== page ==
Former AMD chief and current Intel graphics guru Raja Koduri wrote an article on the Intel PR site about the company’s plans to create the “plumbing” of the Metaverse, which includes some interesting projections for the ‘to come up. Since this is Intel PR, the coin naturally leans in the direction of how Intel can power all kinds of fun interactions, and has been doing it for a long time now (no argument on that), but what l ‘Koduri’s article makes it clear, this is the metaverse as demonstrated by Mark Zuckerberg recently is both a huge deal and a very, very far from reality.
To kick things off, Koduri describes the metaverse as such, “a utopian convergence of digital experiences fueled by Moore’s Law – an aspiration to enable rich, real-time, and globally interconnected virtual and augmented reality environments that will enable billions people to work, play, collaborate and socialize in whole new ways. Yes, that’s a lot of buzzwords bundled together in one sentence, but that’s basically what we’ve all seen so far: a 3D world where our avatars interact with each other in a whimsical setting while we’re sitting at home with some sort of HMD, or maybe even augmented reality glasses. Despite how hackneyed Demonstrations of this technology have been so far, Raja states that he sees the metaverse as the next great computing platform, in the same way that the mobile and the Internet have revolutionized computing in the modern age.
So what do we need to make it happen? First, Raja describes what is needed to create such a world, which would include “compelling and detailed avatars with lifelike clothing, hair and skin tones – all rendered in real time and based on sensor data. capturing real-world 3D objects, gestures, audio and more; data transfer at very high bandwidths and extremely low latencies; and a persistent model of the environment, which can contain both real and simulated elements. He concludes by asking how the company can solve this problem on a large scale – for hundreds of millions of users simultaneously? The only logical answer is that it can’t, saying, “We need orders of magnitude more powerful computing capabilities, accessible at much lower latencies across a multitude of device form factors,” he writes.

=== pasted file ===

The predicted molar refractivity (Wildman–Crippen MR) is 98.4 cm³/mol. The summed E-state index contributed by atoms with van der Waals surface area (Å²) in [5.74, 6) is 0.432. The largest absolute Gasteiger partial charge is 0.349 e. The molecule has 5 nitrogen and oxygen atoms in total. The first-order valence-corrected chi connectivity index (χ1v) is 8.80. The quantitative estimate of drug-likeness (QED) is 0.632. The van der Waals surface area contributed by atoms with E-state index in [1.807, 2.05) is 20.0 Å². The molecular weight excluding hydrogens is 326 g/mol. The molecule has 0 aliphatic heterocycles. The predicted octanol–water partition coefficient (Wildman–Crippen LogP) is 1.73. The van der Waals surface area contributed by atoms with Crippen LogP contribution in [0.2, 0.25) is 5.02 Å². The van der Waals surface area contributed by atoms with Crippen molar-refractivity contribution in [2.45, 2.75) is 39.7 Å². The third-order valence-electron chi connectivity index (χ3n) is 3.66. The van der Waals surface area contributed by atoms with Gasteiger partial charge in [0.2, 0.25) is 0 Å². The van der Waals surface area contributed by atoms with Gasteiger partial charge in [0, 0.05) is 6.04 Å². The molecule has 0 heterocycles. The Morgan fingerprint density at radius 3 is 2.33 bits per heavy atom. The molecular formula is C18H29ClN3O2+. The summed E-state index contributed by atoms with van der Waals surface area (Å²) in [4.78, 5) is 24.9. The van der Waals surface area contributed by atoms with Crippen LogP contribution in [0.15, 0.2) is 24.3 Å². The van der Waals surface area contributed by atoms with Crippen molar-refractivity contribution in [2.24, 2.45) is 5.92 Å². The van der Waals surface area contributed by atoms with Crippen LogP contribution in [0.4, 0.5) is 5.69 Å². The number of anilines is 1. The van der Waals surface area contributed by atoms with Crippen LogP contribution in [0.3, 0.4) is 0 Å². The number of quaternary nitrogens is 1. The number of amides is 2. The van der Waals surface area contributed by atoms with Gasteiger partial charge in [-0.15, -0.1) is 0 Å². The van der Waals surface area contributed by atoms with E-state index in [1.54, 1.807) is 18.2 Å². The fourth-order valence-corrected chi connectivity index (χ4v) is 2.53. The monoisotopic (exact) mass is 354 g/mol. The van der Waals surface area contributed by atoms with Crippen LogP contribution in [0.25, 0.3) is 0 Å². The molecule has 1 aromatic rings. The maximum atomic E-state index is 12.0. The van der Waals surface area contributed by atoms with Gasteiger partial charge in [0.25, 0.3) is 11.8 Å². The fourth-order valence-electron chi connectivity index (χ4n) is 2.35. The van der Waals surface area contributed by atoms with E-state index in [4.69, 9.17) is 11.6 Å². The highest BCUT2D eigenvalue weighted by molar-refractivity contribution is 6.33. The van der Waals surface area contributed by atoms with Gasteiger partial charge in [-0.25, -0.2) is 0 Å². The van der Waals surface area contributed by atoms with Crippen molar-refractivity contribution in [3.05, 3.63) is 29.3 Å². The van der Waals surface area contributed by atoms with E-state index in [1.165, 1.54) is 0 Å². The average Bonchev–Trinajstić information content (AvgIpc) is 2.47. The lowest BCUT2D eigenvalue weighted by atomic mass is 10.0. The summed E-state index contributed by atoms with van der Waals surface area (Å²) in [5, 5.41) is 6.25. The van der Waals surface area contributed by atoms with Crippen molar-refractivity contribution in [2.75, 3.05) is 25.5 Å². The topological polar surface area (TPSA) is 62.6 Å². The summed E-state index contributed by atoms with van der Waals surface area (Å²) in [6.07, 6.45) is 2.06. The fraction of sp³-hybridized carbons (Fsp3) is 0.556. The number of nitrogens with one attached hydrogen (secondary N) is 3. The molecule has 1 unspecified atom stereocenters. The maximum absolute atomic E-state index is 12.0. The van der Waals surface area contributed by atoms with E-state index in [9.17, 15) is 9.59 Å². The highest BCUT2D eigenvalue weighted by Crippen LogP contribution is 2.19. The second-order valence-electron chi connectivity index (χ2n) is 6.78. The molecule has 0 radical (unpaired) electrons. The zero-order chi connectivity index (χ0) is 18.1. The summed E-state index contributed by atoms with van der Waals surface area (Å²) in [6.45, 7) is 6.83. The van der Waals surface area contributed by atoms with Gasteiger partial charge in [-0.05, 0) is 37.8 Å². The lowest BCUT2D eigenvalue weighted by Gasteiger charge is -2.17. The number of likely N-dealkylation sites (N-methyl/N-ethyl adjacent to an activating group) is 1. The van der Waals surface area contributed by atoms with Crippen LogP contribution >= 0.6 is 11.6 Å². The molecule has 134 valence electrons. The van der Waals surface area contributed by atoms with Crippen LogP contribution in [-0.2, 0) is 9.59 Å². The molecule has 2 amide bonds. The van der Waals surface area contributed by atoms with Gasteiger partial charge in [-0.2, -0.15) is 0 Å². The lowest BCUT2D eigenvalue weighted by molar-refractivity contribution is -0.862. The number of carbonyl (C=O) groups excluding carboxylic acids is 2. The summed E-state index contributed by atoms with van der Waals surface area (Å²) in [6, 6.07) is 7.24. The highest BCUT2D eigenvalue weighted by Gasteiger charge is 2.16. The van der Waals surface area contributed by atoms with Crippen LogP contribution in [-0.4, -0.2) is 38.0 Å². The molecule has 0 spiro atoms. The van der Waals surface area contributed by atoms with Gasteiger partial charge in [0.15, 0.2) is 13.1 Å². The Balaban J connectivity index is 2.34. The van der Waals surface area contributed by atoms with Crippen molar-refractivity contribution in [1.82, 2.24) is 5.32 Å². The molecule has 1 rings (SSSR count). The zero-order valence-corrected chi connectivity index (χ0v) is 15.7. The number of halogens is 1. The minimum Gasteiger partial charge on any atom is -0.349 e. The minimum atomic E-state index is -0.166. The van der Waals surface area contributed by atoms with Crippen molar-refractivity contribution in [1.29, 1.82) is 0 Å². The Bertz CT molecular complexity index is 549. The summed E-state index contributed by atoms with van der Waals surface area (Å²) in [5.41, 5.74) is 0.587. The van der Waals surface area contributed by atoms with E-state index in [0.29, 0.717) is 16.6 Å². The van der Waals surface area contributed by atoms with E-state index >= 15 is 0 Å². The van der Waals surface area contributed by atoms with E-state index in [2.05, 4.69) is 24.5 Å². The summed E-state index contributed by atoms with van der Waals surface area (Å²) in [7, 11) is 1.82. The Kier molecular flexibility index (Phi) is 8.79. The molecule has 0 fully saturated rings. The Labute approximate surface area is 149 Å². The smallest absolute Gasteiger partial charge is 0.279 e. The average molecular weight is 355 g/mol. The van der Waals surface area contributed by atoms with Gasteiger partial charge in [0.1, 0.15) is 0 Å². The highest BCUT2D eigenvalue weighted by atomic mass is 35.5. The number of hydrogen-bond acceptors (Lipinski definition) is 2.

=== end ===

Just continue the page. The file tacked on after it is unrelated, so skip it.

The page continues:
To do this, Intel has divided the problem of serving the Metaverse into three “layers” and says the company has worked on all three. They consist of: intelligence, operations and calculation. The intelligence layer is the software and tools used by developers, which Raja says should be open and based on a unified programming model to encourage easy deployment. The “ops” layer is basically the computing power available to users who don’t have local access to it, and the “compute” layer is simply the raw power needed to make everything work, which is where Intel comes in with it. its processors and its upcoming Arc. GPU. Remember, this is a PR article after all.
This is where it gets interesting. Raja says that to power all of this, we’ll need 1,000 times the computing power provided by today’s cutting-edge technology, and he notes that Intel has a roadmap to achieving power at scale. zetta by 2025. It’s quite a bold claim that Intel will first reach exascale in 2022 when it delivers its Aurora supercomputer to the Department of Energy. Similarly, the first exascale computer in the United States, Frontier, is reportedly being installed at Oak Ridge National Laboratory, but will not be operational until next year. If we just got to exascale, how long will it take us to get to zettascale? According to Wikipedia, it took 12 years to go from terascale to petascale, and 14 years to go from terascale to exascale, so it’s reasonable to think that it could be another ten years, at least, until we reached the zettascale.
Koduri concludes his piece with an end goal, which he believes is achievable. “We believe the dream of delivering a petaflop of computing power and a petabyte of data to less than a millisecond of every human being on the planet is within our grasp.” In a certain context, in 2013 we noted that people were skeptical about the possibility of achieving exascale by 2020, but we did, albeit a year later. Note, however, that the conundrum of power has never been solved.
Earlier this year, when China claimed to have built two exascale systems in secret, it was reported that the power consumption was around 35 MW per system. This is significantly higher than the 20 MW target initially set. We can expect these numbers to improve over time as machines become more efficient, but any push towards zettascale will require a fundamental overhaul in power consumption and scaling.